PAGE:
World News

The Two-Way
1:21 pm
Thu March 14, 2013

After Weeks Of Wrangling, An Israeli Government Takes Shape

Israeli Prime Minister Benjamin Netanyahu arrives for a meeting in Israel's parliament, the Knesset, on Thursday. Netanyahu has reached agreement with other factions to form a coalition government following an election in January.
Gali Tibbon AFP/Getty Images

Originally published on Sun March 17, 2013 7:55 am

Israel appears to have a new government, nearly two months after parliamentary elections.

Since the voting in January, Prime Minister Benjamin Netanyahu has been trying to put together the pieces of a puzzle that just would not fit.

If he included traditional allies, such as the religious parties, he would close out a chance of forming a government with a popular political newcomer, Yair Lapid.

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The Two-Way
12:23 pm
Thu March 14, 2013

Pope Francis' Sister: 'I Prayed That He Wouldn't Be Chosen'

A man in San Salvador sells a newspaper with the announcement of the election of Argentina's cardinal Jorge Mario Bergoglio as the new Pope Francis.
Jose Cabezas AFP/Getty Images

Originally published on Thu March 14, 2013 1:24 pm

As the sun rose over Latin America this morning, we're getting a clearer picture of how Cardinal Jorge Mario Bergoglio — now Pope Francis — was viewed in his home of Argentina and what the first pope from the New World could mean for the continent.

We've read through dozens of news outlets from the region to bring you highlights:

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Religion
9:39 am
Thu March 14, 2013

New Pope, New Ground

Originally published on Thu March 14, 2013 10:03 am

Following celebrations for the historic election of Argentine Pope Francis, it's time to look at the business of leading the world's 1.2 billion Catholics — bureaucracy and all. Host Michel Martin discusses the Pope's future agenda with Reverend Jose Hoyos, of the Diocese of Arlington, and religion professor Anthea Butler.

The Papal Succession
9:24 am
Thu March 14, 2013

In Argentina, The New Pope Has Many Supporters, And A Few Critics

Pope Francis — then Argentine Archbishop Jorge Bergoglio — on Ash Wednesday in Buenos Aires, Argentina, on Feb. 13.
Juan Mabromata AFP/Getty Images

Originally published on Thu March 14, 2013 12:18 pm

The 266th pope, and the first ever from Latin America, has one lung, rides the subway, reads Dostoevsky and has been described as both a moral compass and a silent accomplice to Argentina's former Dirty War leaders.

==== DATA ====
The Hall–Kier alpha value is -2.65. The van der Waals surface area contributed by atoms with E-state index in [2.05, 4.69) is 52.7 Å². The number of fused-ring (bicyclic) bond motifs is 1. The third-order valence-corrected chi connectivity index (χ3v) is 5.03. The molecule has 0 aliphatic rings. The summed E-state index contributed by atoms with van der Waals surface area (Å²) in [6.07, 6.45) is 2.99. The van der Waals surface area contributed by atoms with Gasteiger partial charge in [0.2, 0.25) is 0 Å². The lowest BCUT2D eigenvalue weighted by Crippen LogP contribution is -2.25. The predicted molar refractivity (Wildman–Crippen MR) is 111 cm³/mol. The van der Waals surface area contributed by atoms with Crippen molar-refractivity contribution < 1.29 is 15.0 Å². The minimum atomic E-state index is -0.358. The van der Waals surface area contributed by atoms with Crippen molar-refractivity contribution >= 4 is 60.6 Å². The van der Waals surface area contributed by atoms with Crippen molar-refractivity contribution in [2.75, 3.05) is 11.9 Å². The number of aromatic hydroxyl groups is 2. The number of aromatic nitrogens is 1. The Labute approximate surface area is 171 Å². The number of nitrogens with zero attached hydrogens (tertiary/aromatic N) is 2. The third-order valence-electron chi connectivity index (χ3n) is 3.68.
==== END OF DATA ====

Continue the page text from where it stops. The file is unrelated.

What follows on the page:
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The Salt
9:01 am
Thu March 14, 2013

It's Russian Mardi Gras: Time For Pancakes, Butter And Fistfights

A man dressed as a skomorokh, a medieval East Slavic harlequin, distributes bliny in St. Petersburg, Russia, during the last day of Maslenitsa, March 1, 2009.
Dmitry Lovetsky AP

Originally published on Sun March 17, 2013 11:36 am

Nothing says party like pancakes and butter. At least, not if you happen to be in Russia this week.

The country is in the midst of celebrating Maslenitsa, an Eastern Slavic folk holiday that takes place the week before the start of Russian Orthodox Lent (this year, it starts March 18). Though now tied to the Christian calendar, Maslenitsa has roots in ancient Slavic sun worshippers — it originally marked the end of winter and advent of spring. And, like Mardi Gras, it involves a whole lot of feasting before the Lenten fast — with blinis, a Russian pancake, as the food of choice.

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The Two-Way
8:51 am
Thu March 14, 2013

Co-Founder Of Khmer Rouge Dies; Ieng Sary Escapes Judgment For Genocide

Ieng Sary.
Extraordinary Chambers in the Courts of Cambodia

The death of Ieng Sary, co-founder of the Khmer Rouge that ruled Cambodia from 1975 to 1979 and killed an estimated 1.7 million of that nation's people in the process, has dashed the hopes "among survivors and court prosecutors that he would ever be punished for his alleged war crimes," The Associated Press writes.

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Asia
8:18 am
Thu March 14, 2013

Why North Korea Makes Everyone Nervous ... Except Dennis Rodman

North Korean leader Kim Jong Un rides on a boat near the sea border with South Korea in this March 11 photo released by the Korean Central News Agency. Bellicose rhetoric from North Korea has put other countries in the region on edge.
KCNA AP

Originally published on Thu March 14, 2013 11:58 am